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Head was a leading light in education of young women

Baroness Brigstocke, high mistress of St Paul's girls' school 1974-1989 and president of the Girls' Schools Association 1980-1981, was passionately committed to the education of young women. Making the job look deceptively easy, she nurtured eight of her staff to headships.

Heather Renwick Brown was born in 1929, the daughter of a teacher and a Scottish coalminer.

Winning a scholarship to read classics at Girton college, Cambridge, she developed her acting skills through student drama. After a spell at Selfridges as a management trainee, she married the diplomat, Geoffrey Brigstocke and took a part-time post as classics teacher at Godolphin and Latymer school while raising her family.

When her husband was posted to Washington in 1961, she taught Latin at the National Cathedral School for Girls while performing the duties of a diplomat's wife.

Back in England in 1964, she became head of Francis Holland school, central London, and nine years later she was appointed high mistress of St Paul's.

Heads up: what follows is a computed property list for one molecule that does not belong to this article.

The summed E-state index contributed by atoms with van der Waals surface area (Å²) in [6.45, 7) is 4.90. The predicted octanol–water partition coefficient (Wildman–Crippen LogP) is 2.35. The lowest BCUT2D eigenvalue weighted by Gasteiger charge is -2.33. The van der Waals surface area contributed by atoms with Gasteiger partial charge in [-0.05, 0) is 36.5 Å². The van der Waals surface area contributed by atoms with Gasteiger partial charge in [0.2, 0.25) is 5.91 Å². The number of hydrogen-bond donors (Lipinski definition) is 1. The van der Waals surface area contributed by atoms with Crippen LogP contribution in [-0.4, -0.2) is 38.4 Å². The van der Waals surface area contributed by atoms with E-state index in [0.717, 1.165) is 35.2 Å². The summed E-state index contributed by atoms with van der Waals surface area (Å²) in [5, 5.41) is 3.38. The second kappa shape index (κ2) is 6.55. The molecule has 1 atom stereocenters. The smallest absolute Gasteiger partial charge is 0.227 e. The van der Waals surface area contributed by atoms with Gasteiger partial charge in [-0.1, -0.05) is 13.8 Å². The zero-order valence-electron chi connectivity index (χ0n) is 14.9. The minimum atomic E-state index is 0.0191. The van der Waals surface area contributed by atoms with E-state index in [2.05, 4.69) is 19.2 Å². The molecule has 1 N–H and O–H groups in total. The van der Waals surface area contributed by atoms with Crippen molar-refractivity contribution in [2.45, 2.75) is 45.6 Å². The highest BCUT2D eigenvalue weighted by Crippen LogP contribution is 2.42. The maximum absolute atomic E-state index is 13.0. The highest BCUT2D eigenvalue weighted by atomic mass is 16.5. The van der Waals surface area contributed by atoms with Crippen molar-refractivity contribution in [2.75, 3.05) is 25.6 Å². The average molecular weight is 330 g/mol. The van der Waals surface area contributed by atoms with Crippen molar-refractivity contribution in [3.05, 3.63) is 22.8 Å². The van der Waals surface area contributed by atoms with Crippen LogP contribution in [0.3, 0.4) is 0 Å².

Her husband was killed the same year in an aircraft accident over Paris.

A fierce advocate for the special opportunities offered by girls' schools, she taught her charges that everything was possible for them. While still high mistress she served as a non-executive director of London Weekend Television and sat on the committee of the Automobile Association. After retiring from St Paul's, she was awarded with a peerage.

There followed non-executive directorships on the board of Times Newspapers, Burberry's, Great Universal Stores and a role as a member of the Health Authority. She was chairman of the English-Speaking Union for six years.

Baroness Brigstocke was killed last Friday in a road accident in Greece while raising funds for Home-Start International, a charity that works to support children in danger of being taken into care.

She is survived by her husband Lord Griffiths, whom she married in 2000, and by her daughter and three sons.

The writer is president of the Girls' Schools' Association

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